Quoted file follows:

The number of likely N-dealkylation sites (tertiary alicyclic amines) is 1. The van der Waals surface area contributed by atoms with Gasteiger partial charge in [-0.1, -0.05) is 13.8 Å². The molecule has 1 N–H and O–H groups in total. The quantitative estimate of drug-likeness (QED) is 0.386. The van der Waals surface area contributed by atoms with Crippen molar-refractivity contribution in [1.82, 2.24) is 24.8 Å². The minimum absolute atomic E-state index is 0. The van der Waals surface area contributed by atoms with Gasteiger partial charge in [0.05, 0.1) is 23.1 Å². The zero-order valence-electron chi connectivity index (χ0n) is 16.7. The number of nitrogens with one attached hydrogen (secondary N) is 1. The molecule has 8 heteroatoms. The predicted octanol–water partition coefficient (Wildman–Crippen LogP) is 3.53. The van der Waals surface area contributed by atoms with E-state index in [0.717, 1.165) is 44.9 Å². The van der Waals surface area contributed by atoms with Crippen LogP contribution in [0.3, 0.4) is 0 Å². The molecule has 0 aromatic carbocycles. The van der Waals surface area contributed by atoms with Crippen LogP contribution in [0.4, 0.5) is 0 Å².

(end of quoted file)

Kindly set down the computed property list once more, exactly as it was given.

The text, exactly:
The number of likely N-dealkylation sites (tertiary alicyclic amines) is 1. The van der Waals surface area contributed by atoms with Gasteiger partial charge in [-0.1, -0.05) is 13.8 Å². The molecule has 1 N–H and O–H groups in total. The quantitative estimate of drug-likeness (QED) is 0.386. The van der Waals surface area contributed by atoms with Crippen molar-refractivity contribution in [1.82, 2.24) is 24.8 Å². The minimum absolute atomic E-state index is 0. The van der Waals surface area contributed by atoms with Gasteiger partial charge in [0.05, 0.1) is 23.1 Å². The zero-order valence-electron chi connectivity index (χ0n) is 16.7. The number of nitrogens with one attached hydrogen (secondary N) is 1. The molecule has 8 heteroatoms. The predicted octanol–water partition coefficient (Wildman–Crippen LogP) is 3.53. The van der Waals surface area contributed by atoms with E-state index in [0.717, 1.165) is 44.9 Å². The van der Waals surface area contributed by atoms with Crippen LogP contribution in [0.3, 0.4) is 0 Å². The molecule has 0 aromatic carbocycles. The van der Waals surface area contributed by atoms with Crippen LogP contribution in [0.4, 0.5) is 0 Å².